That said, I am still bit a put off by the level of control and surveillance that exists in our new building.

Thing the Second

I’m so, so, so close to having some of the Michigan State Excavations at Isthmia data ready for some preliminary analysis. In fact, when I’m done a few odds and ends this morning, I plan to work on some of the last bits of data this morning. As I reported last week, most of what I’m doing at this stage is recoding information originally recorded on paper inventory cards and keyed to notebook pages to more standardized formats appropriate for digital databases and keyed to stratigraphic unit (which, in turn, can be connected to particular pages in the notebooks).

While I have some long term goals with this project — including preparing the data for publication — but in the short-term, I want to be able to do some basic analysis of our assemblages that allow us to hypothesis build. For example, it will be possible to analyze the material from various parts of Isthmia as one might analyze a survey assemblage. We’ve been doing this some with the data from Polis where we’ve been able to consider both the presence or absence of certain forms of fine and utility wares across the site. For Isthmia, the plan might be to pull together all the material from, say, the East Field or the Roman Bath and use it as a window into what classes of artifact are present in the region at various times and perhaps even in what proportion to other contemporary artifacts.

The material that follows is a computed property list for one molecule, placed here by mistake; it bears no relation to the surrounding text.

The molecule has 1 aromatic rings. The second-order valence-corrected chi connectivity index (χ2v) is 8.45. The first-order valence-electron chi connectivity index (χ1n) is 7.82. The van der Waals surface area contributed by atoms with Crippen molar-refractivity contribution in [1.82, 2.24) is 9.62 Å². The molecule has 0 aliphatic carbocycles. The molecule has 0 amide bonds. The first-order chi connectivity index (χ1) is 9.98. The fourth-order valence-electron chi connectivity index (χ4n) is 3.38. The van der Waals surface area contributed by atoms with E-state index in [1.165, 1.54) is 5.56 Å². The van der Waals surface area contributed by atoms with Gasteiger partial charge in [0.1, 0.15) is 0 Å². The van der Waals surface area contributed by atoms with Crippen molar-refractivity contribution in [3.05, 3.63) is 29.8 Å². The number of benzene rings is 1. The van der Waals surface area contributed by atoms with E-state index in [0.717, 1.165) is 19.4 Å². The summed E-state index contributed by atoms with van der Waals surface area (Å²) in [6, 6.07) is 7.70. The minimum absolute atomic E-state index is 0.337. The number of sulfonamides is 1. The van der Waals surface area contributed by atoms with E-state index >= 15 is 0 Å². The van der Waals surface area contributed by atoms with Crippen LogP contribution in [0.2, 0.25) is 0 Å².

Of course, this won’t be the last word in our analysis of the material from Isthmia, but it should offer the first word and an opportunity to understand the character of the Isthmia assemblage in a more systematic, if also more superficial, way.

Thing the Third